Then we crest a little hill and a new fantasy-scape awaits us. Two imposing mountain-lets come into view, their tops lost in wintery mists. To the left is the ocean, the road winds around these crags. And then through a gap in the mountains, with the parting of the rain clouds, sun light beams down - like manna from the heavens. Lofoten had us then. We were certain we were trespassing into the God’s country - how else do you explain no other car on the roads to nowhere.
Have you ever ordered a massive portion of your favorite dessert, and then gorged on three-fourths of it while orgasming mildly and then suddenly sat back too full and realized that it feels cloying now. Lofoten is that level of gorgeousness. By the third day we were like, “that’s just another dramatic Fjord with an imposing mountain.”
We did a ‘moderate’ hike up Fesvagtinden - an imposing crag near the village of Henningsvaer - found a lake on top, saw beautiful blue seas, the village of Henningsvaer as a tiny cluster. On the climb down, found that the word ‘moderate’ has been abused. With a prayer on our lips and N being caught by me jumping across rocks, we somehow reached level ground. Standing on top of majestic, tall bridges we could spy little villages and Rorbuers perched among the wilderness. We drove to a western edge of the island to catch the setting sun at midnight. (If you went in a different season you could catch beautiful, unadulterated northern lights). We drove all the way A on its southern end, punctured our car tyres and had two old men help us change them.
Things to do: Visit the fishing villages. Live in a Rorbuer and wake up to otherwordly views. Hike up the mountains. Chill by a Fjord. Eat and drink. Drive up and down the long coast taking in endless dramatic scenery.
Best way to travel: Fly into Harstad-Narvik airport Lofoten and rent a car. The island itself is very long but a vast majority of dramatic sights lie between Harstad-Narvik and A, which is its southernmost tip. This drive in itself is nearly 300 kms and would take you 4.5 hours if you never stopped. This is impossible in Lofoten. You’d be stopping every 10 minutes for a new, grand vista. The best way to explore is over several days by choosing a different accomodation every couple of days to shift base and explore. Plan to be there for at least a week.
Tasmania, Australia - Unsupervised little heaven
Hobart, Launceston, Tasmanian Peninsula, Freycinet national park, Tamar Valley
Did you know that Australia had five different PMs in five years? It’s very unlikely that you did know that because Australia is the forgotten continent that we in India think about only when David Warner scores a big one. Now then, imagine being Tasmania. The little, thong-shaped island, floats unsupervised in the shadow of continental Australia. It’s like being the innocuous younger sibling of a forgotten cousin.
Tasmania, by virtue of being aloof from continental Australia (and as a consequence, the rest of the world) is more Tasmania than anything else. It feels wilder, the communities more local and the seas prettier. The Tasmanians I’ve encountered have often been friendly and pleasant. The moment you land in Hobart (if you plan to land there), you are now in a whole new world.
Surrounded by blue seas and spectacular landscapes, Tasmania is the perfect road trip destination. It’s the clandestine offspring of Australia and New Zealand. On the one hand you’ll find signs of the Tasmanian Devil (a little carnivorous, dog-sized marsupial that’s battling a unique cancer that’s spreading across its population) and on the other you’ll see friendly Wombats and peaceful Sheep across rolling hills.
The car is your friend in Tasmania. Rent it and drive around the large island, exploring its national parks, the capes, hiking paths and quaint little towns that you may encounter. Two weeks would still not be sufficient to cover the entire island, especially if you plan to take up any of the wildscape’s seductive suggestions to hike, swim, climb, surf, kayak, whale watch, etc.
We went once to Tasmania, fell in love wildly, and went again. Yet, we’ve reliably covered just the eastern half of the Island which is a good place to start if you need any signs of human habitation.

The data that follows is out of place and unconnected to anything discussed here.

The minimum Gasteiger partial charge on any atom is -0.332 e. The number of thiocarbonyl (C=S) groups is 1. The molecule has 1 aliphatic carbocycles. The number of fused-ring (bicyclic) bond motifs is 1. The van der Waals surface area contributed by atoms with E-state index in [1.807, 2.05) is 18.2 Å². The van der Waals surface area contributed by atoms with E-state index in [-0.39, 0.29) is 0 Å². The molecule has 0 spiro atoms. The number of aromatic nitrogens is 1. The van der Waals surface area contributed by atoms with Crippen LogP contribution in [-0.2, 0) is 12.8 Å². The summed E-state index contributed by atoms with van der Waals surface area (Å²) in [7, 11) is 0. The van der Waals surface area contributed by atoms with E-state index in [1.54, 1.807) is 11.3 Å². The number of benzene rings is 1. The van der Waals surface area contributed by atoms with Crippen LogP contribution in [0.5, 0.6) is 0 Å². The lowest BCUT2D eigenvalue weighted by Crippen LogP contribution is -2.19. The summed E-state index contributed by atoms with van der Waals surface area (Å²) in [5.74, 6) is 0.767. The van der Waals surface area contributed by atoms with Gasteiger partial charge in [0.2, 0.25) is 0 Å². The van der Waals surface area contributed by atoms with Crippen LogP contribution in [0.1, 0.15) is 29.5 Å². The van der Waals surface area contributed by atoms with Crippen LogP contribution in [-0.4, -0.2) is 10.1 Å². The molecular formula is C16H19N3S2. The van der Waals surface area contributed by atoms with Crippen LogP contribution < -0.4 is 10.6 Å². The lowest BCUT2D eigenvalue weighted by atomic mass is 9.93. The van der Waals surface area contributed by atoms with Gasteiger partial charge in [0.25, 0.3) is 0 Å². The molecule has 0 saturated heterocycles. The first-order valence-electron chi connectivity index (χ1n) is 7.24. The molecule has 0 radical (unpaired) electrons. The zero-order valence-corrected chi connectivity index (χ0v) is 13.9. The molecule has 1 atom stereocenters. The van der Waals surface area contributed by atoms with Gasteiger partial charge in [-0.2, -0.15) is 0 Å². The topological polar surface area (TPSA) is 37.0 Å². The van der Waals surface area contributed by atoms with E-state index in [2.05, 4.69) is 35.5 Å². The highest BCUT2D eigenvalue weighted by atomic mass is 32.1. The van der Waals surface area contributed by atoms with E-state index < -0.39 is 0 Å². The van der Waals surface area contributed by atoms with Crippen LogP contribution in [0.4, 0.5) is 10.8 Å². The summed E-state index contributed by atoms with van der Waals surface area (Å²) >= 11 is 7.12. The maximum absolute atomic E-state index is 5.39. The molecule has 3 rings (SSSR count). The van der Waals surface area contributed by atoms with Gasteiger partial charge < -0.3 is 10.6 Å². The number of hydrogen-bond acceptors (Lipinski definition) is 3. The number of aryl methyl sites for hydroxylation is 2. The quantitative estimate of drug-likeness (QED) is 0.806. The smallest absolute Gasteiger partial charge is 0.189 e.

The largest city of Tasmania, Hobart, is still a cute little town that lies in the shadow of Mount Wellington. In the unshackled brightness of Australian summer (the sun seems brighter there, and the seas bluer), its waterfront glows and bustles. Being of the disposition to dream of yachts, I spent the days gazing away at the boats, drinking beer and strolling around. Kids, less than 8 years old, raced in little boats while the crowd cheered on. That’s fucking Australia.
The views of Hobart from Mt. Wellington are gorgeous and the wind, fucking, freezing. MONA’s a trip (quite literally). I am a philistine who’d rather hike or drink than go to a museum, but MONA is...something. A pleasant ferry ride later, you’ll see most quirk per square feet than anywhere else.
In the North East there’s the town of Launceston, quainter and smaller than Hobart with an expansive waterfront and hides away a spectacular Cataract Gorge just minutes from town. This was the base for our second trip to Tassie (as the locals call it). On the eve of New Year 2019, we witnessed beautiful fireworks here.
But Tassie presents is most spectacular self when you start driving out of the cities. Start driving from Hobart down the Tasmanian peninsula to see alien landscapes like Tessellated plains and hills that fold into themselves. Eventually, you’ll reach Cape Raoul where you can hike serenely (our only company was a Wombat and Hedgehog) to stand on top of Tasman sea.
Similarly, drive out of Launceston and you hit the beautiful Freycinet National park and the wineglass bay. In an unforgettable trek, we went from one bay to another, a 15 km moderate hike which turned dangerous in the 50 degree Australian summer sun. Freycinet, though, hides away a million trails with astounding views.
Drive in another direction from Launceston for the wine route in Tamar valley. With scenic views of rolling vineyards, the glistening Tamar river and many hundreds of wineries to stop and taste, it’s the pleasure day to balance the physical exhaustion of a trek. After polishing off lots of wine and cheese, we bought more wine which was promptly polished off in the room later.
Things to do: Wander around the historical Salamanca markets by the waterfront in Hobart. See strange art at MONA. Drive down the Tasmanian peninsula and see alien-scapes. Trek up quiet peaks and watch the ocean like you’re the last people left in the world. Pet a Hedgehog (nope). Encounter Wallabies in the wild. Drink lots of wine in Tamar valley. And hike the beautiful Cataract Gorge. Stop in the middle of an empty and never-ending road and soak in the beautiful landscapes. Take a selfie with a sheep. Keep driving.
Best way to travel: Get into a major Australian city (Sydney, Melbourne, etc.) and take a flight out to either Launceston or Hobart depending on where you want to start the trip. Rent a car and just drive.
Phew, more to come